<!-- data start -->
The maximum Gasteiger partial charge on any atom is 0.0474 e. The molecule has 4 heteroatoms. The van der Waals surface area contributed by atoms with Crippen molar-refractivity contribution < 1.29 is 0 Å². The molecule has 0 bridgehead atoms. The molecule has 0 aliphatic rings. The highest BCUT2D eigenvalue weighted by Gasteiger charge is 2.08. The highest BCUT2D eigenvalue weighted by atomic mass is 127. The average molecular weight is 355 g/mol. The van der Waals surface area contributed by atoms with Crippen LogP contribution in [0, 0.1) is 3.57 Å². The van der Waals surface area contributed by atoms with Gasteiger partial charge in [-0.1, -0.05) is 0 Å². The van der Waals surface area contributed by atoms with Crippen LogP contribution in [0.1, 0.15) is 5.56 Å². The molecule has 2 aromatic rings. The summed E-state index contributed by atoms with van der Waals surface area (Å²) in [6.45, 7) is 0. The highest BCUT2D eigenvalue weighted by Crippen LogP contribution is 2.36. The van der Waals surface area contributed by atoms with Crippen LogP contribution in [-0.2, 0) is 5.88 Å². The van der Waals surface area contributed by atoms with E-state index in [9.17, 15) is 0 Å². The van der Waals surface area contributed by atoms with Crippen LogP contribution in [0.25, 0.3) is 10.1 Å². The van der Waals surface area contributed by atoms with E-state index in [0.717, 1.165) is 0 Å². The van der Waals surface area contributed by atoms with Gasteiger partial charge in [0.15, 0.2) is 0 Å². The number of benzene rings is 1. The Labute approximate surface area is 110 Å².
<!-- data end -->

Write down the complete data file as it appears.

The maximum Gasteiger partial charge on any atom is 0.0474 e. The molecule has 4 heteroatoms. The van der Waals surface area contributed by atoms with Crippen molar-refractivity contribution < 1.29 is 0 Å². The molecule has 0 bridgehead atoms. The molecule has 0 aliphatic rings. The highest BCUT2D eigenvalue weighted by Gasteiger charge is 2.08. The highest BCUT2D eigenvalue weighted by atomic mass is 127. The average molecular weight is 355 g/mol. The van der Waals surface area contributed by atoms with Crippen LogP contribution in [0, 0.1) is 3.57 Å². The van der Waals surface area contributed by atoms with Gasteiger partial charge in [-0.1, -0.05) is 0 Å². The van der Waals surface area contributed by atoms with Crippen LogP contribution in [0.1, 0.15) is 5.56 Å². The molecule has 2 aromatic rings. The summed E-state index contributed by atoms with van der Waals surface area (Å²) in [6.45, 7) is 0. The highest BCUT2D eigenvalue weighted by Crippen LogP contribution is 2.36. The van der Waals surface area contributed by atoms with Crippen LogP contribution in [-0.2, 0) is 5.88 Å². The van der Waals surface area contributed by atoms with E-state index in [9.17, 15) is 0 Å². The van der Waals surface area contributed by atoms with Crippen LogP contribution in [0.25, 0.3) is 10.1 Å². The van der Waals surface area contributed by atoms with E-state index in [0.717, 1.165) is 0 Å². The van der Waals surface area contributed by atoms with Gasteiger partial charge in [0.15, 0.2) is 0 Å². The number of benzene rings is 1. The Labute approximate surface area is 110 Å².